While the Donald tries to overcome his reputation as an over-the-top television entertainer so he might support his ambition to become president, Hillary Clinton is running for comedienne-in-chief. She went on "Saturday Night Live" to trade her high seriousness for laughs. Neither candidate will seal the deal the way they're trying to do it.
The Donald, who's used to dishing it out, exposes a thin skin when mocked by other candidates, and his shifting numbers suggest that the jump from reality TV to the White House, even in the age of the outsider, is not an easy one. "The Trump Show" continues with jokes. He sent Marco Rubio a case of bottled water and a few hand towels "for (his) sweating" — heavy-handed snark more than high hilarity.
In a sit-down interview with Lena Dunham, the writer-actress for the popular HBO sitcom "Girls," the former first lady, former senator and former secretary of state revealed a certain desperation as she talked in a framework more suited to adolescent girls in gossipy chatter than to a candidate for presidency. Lena Dunham talked about Lenny Kravitz's wardrobe malfunction, when the singer's leather trousers split in front, exposing the "junk" of the male anatomy. She asked Hillary if she had seen it. Hillary said no, but she'd look for it on YouTube. Giggle, giggle. Girls will be girls. Surely there's a better way to win the vote of the millennials, but, after all, Bubba once took a question about whether he wears boxers or briefs (when he wears anything at all).
Hillary then moved away from raunchiness to scripted satire on the season's premier of "Saturday Night Live." Hillary was a kibitzing bartender named Val, talking to SNL star Kate McKinnon, who reprised her impersonation of Hillary.
But the scenario was less satirical than self-serving, with both Hillary characters oozing banter about how great Hillary was/is. As Val, she's described as "smart," and "really nice in person." When asked to describe herself, the humble, modest bartender says, "I'm just an ordinary citizen who believes the Keystone Pipeline will destroy our environment." The Hillary character concedes that she was a little late opposing the pipeline, but Hillary the bartender runs to her defense. "There's nothing wrong with taking your time. What's important is getting it right." A Bubba character runs away in horror at the sight of two Hillarys. (The rest of us can easily understand.)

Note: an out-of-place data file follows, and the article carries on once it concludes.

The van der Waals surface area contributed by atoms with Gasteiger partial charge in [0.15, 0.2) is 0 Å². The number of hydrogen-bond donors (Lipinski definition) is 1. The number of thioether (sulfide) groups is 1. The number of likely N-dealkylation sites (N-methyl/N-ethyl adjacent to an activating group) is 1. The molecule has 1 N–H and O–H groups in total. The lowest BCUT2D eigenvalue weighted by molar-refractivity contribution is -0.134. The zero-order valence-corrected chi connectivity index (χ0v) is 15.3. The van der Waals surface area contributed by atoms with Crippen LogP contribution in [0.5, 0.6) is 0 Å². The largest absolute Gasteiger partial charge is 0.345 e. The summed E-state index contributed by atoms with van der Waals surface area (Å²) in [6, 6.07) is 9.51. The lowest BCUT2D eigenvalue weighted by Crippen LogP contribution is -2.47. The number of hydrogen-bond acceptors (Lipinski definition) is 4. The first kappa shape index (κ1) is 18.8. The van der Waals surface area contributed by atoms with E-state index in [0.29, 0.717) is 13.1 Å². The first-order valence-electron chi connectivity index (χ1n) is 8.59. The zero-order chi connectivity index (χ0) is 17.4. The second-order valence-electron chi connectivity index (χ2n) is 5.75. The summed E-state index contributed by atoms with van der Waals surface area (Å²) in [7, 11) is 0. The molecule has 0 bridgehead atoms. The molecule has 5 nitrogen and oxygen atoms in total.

Comedy, particularly satire, requires a light touch, and no one accuses Hillary of a light touch. "Saturday Night Live," alas, no longer crackles with the biting irreverence of its golden days, with Jane ("you ignorant slut!") Curtin; or Gilda Radner's skit about Princess Lee Radziwill, Jackie Kennedy's younger sister, returning from the ladies room in an elegant restaurant with a stream of toilet paper trailing from the bottom of her shoe.
Hillary is working hard to make good on her campaign's current aim to make her cool, but pretending to be cool is something like pretending to be sincere. It won't be easy to make her trustworthy just to spike her poll numbers, which have sharply declined in the wake of her continuing email scandal. She should stick to her day job as running for president instead of trying to make it as the star of comic opera. No one expects a comedienne at the first Democratic debate next week.
Hillary is learning what conservatives before her have learned — that it's hard to be funny when you're supposed to be serious. Liberals are fat targets for humor, particularly satire, but there are few conservative comedians to take aim at them. Dennis Miller, an alumnus of "Saturday Night Live," is an exception. But from his weekly slot in "The O'Reilly Factor" on Fox News, he has become more pundit than funny man, his humor more predictable than off-the-wall.
Alison Dagnes, a professor of political science at Shippensburg University and author of "A Conservative Walks Into a Bar," suggests that "conservatism supports institutions and satire aims to knock these institutions down a peg." Hillary and Bill have become self-aggrandizing political institutions, making themselves inviting targets for satirical barbs, right and left.
Conservatives have many witty social critics. P.J. O'Rourke takes no prisoners in the Weekly Standard; neither does Wes Pruden, who early on dubbed the Clintons "Bonnie and Clod" in The Washington Times. But the printed page requires a lighter touch than a television screen, where political humor usually lands with a thud and no bounce.
More than a hundred years ago Mark Twain understood the peculiar potential for comedy in politics. "The political and commercial morals of the United States," he wrote, "are not merely food for laughter, they are an entire banquet." It's enough to give all of us acute indigestion.